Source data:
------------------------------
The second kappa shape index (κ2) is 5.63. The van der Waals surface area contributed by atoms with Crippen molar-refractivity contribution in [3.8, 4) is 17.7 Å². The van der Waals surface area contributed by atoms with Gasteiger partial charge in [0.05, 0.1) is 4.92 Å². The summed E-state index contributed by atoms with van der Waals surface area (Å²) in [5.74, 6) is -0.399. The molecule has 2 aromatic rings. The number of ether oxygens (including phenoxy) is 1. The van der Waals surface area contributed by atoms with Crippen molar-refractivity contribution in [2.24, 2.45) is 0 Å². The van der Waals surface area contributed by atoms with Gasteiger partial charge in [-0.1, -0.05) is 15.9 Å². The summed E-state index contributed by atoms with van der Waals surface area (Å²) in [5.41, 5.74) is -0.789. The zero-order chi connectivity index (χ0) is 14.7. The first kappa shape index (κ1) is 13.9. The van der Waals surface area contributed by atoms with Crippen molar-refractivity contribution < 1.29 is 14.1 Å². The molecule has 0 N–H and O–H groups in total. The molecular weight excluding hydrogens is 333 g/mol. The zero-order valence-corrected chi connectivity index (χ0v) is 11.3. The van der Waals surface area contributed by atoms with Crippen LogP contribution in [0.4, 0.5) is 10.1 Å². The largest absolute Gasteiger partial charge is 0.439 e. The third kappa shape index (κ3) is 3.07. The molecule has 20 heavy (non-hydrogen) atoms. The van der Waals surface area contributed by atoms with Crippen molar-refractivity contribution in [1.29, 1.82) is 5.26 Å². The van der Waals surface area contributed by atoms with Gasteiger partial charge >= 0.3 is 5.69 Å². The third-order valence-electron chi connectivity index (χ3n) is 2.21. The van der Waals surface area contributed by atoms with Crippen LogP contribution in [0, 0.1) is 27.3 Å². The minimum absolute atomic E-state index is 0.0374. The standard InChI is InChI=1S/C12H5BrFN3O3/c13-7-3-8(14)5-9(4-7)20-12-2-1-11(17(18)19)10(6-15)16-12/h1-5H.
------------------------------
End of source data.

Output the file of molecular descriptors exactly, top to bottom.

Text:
The second kappa shape index (κ2) is 5.63. The van der Waals surface area contributed by atoms with Crippen molar-refractivity contribution in [3.8, 4) is 17.7 Å². The van der Waals surface area contributed by atoms with Gasteiger partial charge in [0.05, 0.1) is 4.92 Å². The summed E-state index contributed by atoms with van der Waals surface area (Å²) in [5.74, 6) is -0.399. The molecule has 2 aromatic rings. The number of ether oxygens (including phenoxy) is 1. The van der Waals surface area contributed by atoms with Crippen molar-refractivity contribution in [2.24, 2.45) is 0 Å². The van der Waals surface area contributed by atoms with Gasteiger partial charge in [-0.1, -0.05) is 15.9 Å². The summed E-state index contributed by atoms with van der Waals surface area (Å²) in [5.41, 5.74) is -0.789. The zero-order chi connectivity index (χ0) is 14.7. The first kappa shape index (κ1) is 13.9. The van der Waals surface area contributed by atoms with Crippen molar-refractivity contribution < 1.29 is 14.1 Å². The molecule has 0 N–H and O–H groups in total. The molecular weight excluding hydrogens is 333 g/mol. The zero-order valence-corrected chi connectivity index (χ0v) is 11.3. The van der Waals surface area contributed by atoms with Crippen LogP contribution in [0.4, 0.5) is 10.1 Å². The largest absolute Gasteiger partial charge is 0.439 e. The third kappa shape index (κ3) is 3.07. The molecule has 20 heavy (non-hydrogen) atoms. The van der Waals surface area contributed by atoms with Crippen molar-refractivity contribution in [1.29, 1.82) is 5.26 Å². The van der Waals surface area contributed by atoms with Gasteiger partial charge >= 0.3 is 5.69 Å². The third-order valence-electron chi connectivity index (χ3n) is 2.21. The van der Waals surface area contributed by atoms with Crippen LogP contribution in [0, 0.1) is 27.3 Å². The minimum absolute atomic E-state index is 0.0374. The standard InChI is InChI=1S/C12H5BrFN3O3/c13-7-3-8(14)5-9(4-7)20-12-2-1-11(17(18)19)10(6-15)16-12/h1-5H.